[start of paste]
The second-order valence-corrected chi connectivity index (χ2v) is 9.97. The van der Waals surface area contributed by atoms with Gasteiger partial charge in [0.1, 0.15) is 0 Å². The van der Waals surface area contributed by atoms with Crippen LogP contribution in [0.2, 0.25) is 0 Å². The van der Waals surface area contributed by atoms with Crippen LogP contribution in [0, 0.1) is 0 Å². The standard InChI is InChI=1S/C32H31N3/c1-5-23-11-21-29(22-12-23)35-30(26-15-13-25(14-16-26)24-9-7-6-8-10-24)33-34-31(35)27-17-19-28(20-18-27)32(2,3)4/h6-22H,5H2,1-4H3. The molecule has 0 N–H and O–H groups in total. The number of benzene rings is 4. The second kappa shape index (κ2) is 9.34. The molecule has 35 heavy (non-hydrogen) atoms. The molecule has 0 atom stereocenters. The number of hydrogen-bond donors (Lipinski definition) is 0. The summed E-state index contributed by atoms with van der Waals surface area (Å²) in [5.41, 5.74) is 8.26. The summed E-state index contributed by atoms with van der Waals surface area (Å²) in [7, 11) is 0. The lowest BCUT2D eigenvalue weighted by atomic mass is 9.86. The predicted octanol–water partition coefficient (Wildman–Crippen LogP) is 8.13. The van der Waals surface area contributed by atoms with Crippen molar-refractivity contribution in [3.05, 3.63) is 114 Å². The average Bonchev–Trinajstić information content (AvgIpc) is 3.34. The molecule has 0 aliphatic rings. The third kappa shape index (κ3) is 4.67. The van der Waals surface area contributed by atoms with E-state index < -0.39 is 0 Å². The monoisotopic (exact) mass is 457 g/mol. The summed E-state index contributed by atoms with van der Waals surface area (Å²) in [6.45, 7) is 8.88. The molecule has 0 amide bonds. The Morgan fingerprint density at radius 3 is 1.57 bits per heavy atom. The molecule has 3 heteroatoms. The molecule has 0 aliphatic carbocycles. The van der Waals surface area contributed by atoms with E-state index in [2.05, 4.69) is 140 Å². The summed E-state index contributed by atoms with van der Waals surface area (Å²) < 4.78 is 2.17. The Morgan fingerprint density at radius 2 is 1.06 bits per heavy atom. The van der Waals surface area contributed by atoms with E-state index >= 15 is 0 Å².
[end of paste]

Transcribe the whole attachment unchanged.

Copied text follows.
The second-order valence-corrected chi connectivity index (χ2v) is 9.97. The van der Waals surface area contributed by atoms with Gasteiger partial charge in [0.1, 0.15) is 0 Å². The van der Waals surface area contributed by atoms with Crippen LogP contribution in [0.2, 0.25) is 0 Å². The van der Waals surface area contributed by atoms with Crippen LogP contribution in [0, 0.1) is 0 Å². The standard InChI is InChI=1S/C32H31N3/c1-5-23-11-21-29(22-12-23)35-30(26-15-13-25(14-16-26)24-9-7-6-8-10-24)33-34-31(35)27-17-19-28(20-18-27)32(2,3)4/h6-22H,5H2,1-4H3. The molecule has 0 N–H and O–H groups in total. The number of benzene rings is 4. The second kappa shape index (κ2) is 9.34. The molecule has 35 heavy (non-hydrogen) atoms. The molecule has 0 atom stereocenters. The number of hydrogen-bond donors (Lipinski definition) is 0. The summed E-state index contributed by atoms with van der Waals surface area (Å²) in [5.41, 5.74) is 8.26. The summed E-state index contributed by atoms with van der Waals surface area (Å²) in [7, 11) is 0. The lowest BCUT2D eigenvalue weighted by atomic mass is 9.86. The predicted octanol–water partition coefficient (Wildman–Crippen LogP) is 8.13. The van der Waals surface area contributed by atoms with Crippen molar-refractivity contribution in [3.05, 3.63) is 114 Å². The average Bonchev–Trinajstić information content (AvgIpc) is 3.34. The molecule has 0 aliphatic rings. The third kappa shape index (κ3) is 4.67. The van der Waals surface area contributed by atoms with E-state index < -0.39 is 0 Å². The monoisotopic (exact) mass is 457 g/mol. The summed E-state index contributed by atoms with van der Waals surface area (Å²) in [6.45, 7) is 8.88. The molecule has 0 amide bonds. The Morgan fingerprint density at radius 3 is 1.57 bits per heavy atom. The molecule has 3 heteroatoms. The molecule has 0 aliphatic carbocycles. The van der Waals surface area contributed by atoms with E-state index in [2.05, 4.69) is 140 Å². The summed E-state index contributed by atoms with van der Waals surface area (Å²) < 4.78 is 2.17. The Morgan fingerprint density at radius 2 is 1.06 bits per heavy atom. The van der Waals surface area contributed by atoms with E-state index >= 15 is 0 Å².